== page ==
NAIROBI, Kenya Jan 10 – Senate Speaker Kenneth Lusaka has voiced support for a proposed legislation to grant governors immunity from prosecution saying the law will safeguard devolution.
Debate on the proposed legislation comes amid uncertainty following a court decision barring indicted county chief from office.
The uncertainty has led to a clamor by the Council of Governors (CoG) and a section of Senators pushing for a legislation that grants the county bosses full immunity against any form of prosecution.
Speaker Lusaka, in an exclusive interview with Capital FM News on Thursday, voiced his support for the need to protect Governors from being subjected to any form of trial while still in office due to what he argued was the huge roles they play in the devolved units.
“In other jurisdictions liked the United States, Governors are held in very high esteem. But in Kenya if we try to reduce our leaders and the institution of the Governor then we lose the purpose,” he said.
The former Bungoma Governor said county chiefs should be given latitude to exercise their mandate with decorum because they make executive decisions at the county level just like the President does.
While stating his support for the Bill which is in the offing and due to be tabled in the Senate once the House resumes its normal sittings on February 12, the Speaker pointed out that one can be made accountable for accusations they face once their term lapses.
“The Governor is elected in a whole county by people and when people elect you, they give you mandate, and it means they really respect you. It is important just like the President the Governors should be handled with a bit of decorum and respect,” he said.
He clarified that the Bill sponsored by Nandi Senator and Chairperson of Senate’s Legal Affairs and Human rights committee Chairperson Samson Cherargei is meant protect the institution of the office of the Governor.
Lusaka’s position on the contentious subject comes on the backdrop of a couple of indictments to Governors Mike Sonko (Nairobi), Ferdinand Waititu (Kiambu) and Moses Lenolkulal (Samburu) who were ordered by the court to step aside following their involvement in corruption-related cases.
The Governors’ woes was precipitated by a ruling of a Court of Appeal Judge Mumbi Ngugi who proclaimed that Governors implicated in graft cases should step aside pending the full hearing and determination of their case.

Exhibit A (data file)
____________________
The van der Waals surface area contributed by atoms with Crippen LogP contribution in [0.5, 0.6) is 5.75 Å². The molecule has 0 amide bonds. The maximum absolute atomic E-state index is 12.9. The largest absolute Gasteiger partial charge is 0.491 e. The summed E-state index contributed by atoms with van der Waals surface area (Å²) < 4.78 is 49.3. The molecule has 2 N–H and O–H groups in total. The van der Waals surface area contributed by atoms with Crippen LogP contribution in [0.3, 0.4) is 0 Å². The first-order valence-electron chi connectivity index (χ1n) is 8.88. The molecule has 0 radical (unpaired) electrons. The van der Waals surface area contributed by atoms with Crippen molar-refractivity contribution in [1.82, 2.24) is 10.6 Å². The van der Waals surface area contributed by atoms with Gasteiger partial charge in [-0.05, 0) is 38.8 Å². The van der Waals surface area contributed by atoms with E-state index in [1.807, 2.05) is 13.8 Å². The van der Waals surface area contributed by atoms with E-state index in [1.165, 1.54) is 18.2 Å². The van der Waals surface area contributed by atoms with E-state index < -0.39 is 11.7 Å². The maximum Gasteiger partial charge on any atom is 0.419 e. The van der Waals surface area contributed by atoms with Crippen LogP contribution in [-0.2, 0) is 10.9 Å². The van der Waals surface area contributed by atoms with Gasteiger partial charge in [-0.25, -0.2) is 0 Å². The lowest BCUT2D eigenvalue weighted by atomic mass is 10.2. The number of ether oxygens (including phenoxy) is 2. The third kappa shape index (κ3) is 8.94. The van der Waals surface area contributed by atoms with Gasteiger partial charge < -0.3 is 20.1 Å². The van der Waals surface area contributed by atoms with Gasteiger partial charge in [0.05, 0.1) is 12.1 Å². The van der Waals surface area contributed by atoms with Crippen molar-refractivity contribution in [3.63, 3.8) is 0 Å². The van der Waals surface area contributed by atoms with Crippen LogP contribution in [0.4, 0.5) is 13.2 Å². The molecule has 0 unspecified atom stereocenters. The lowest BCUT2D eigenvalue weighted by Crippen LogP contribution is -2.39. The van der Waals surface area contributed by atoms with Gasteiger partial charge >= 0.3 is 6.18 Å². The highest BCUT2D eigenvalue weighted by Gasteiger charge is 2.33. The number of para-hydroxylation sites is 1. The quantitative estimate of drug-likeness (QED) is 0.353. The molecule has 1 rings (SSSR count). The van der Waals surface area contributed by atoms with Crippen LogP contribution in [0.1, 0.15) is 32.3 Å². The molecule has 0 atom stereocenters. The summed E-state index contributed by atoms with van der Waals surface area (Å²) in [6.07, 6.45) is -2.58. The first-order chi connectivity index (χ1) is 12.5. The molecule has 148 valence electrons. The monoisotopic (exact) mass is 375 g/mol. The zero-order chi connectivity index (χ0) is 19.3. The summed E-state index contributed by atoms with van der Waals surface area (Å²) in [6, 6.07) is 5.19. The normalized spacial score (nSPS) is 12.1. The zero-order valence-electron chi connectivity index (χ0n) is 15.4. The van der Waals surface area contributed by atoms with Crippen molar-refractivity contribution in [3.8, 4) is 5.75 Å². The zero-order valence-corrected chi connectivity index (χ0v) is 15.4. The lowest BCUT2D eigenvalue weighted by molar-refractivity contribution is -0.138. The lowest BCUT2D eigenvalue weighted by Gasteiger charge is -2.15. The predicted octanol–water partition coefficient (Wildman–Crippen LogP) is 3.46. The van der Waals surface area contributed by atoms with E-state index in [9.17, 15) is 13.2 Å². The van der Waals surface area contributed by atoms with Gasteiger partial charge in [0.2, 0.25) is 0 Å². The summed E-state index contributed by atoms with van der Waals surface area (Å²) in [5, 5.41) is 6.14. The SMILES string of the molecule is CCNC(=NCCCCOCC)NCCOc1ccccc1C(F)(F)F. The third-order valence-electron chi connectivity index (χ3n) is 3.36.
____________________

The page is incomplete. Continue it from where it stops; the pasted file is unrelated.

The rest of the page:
Lusaka further opined that the ruling risks plunging some counties into a crisis over impeding supremacy battles between the Governors and their deputies and in some special cases where a county does not have a deputy citing the Nairobi City County quagmire.
Sonko who was recently charged for misappropriating public funds amounting to Sh357 million was ordered not to set foot in his office rising questions on whether he can govern without accessing his City Hall office.
Sonko recently nominated Anne Kananu as his deputy, a move that sparked anger from the Director of Public Prosecutions Noordin Haji who cautioned him against violating his bail terms failure to which he risks being apprehended.
Lusaka was however quick to defend the besieged Governor noting that Sonko was well within his rights to initiate the nomination because he is still the holder of the office.
“He is till the Governor because he has not been removed from the office. What the court simply said is that he cannot access his office,” he said.
The Senate is scheduled to hold a special sitting on the January 21 when the House will consider the impeachment motion against Kiambu Governor Waititu with Lusaka exuding confidence that the process will be transparent.
Despite some Governors facing impeachment motions before which were later either quashed by the courts or dismissed by the Senate, Lusaka defended the process insisting that it’s a legal obligation by the House.
He however, noted that if the concerns levelled against the Governors are not merited, the motions risk being suppressed.
“Normally the process is above board and I want to assure everybody that the Senate is where to go when you want justice or fairness,” he said.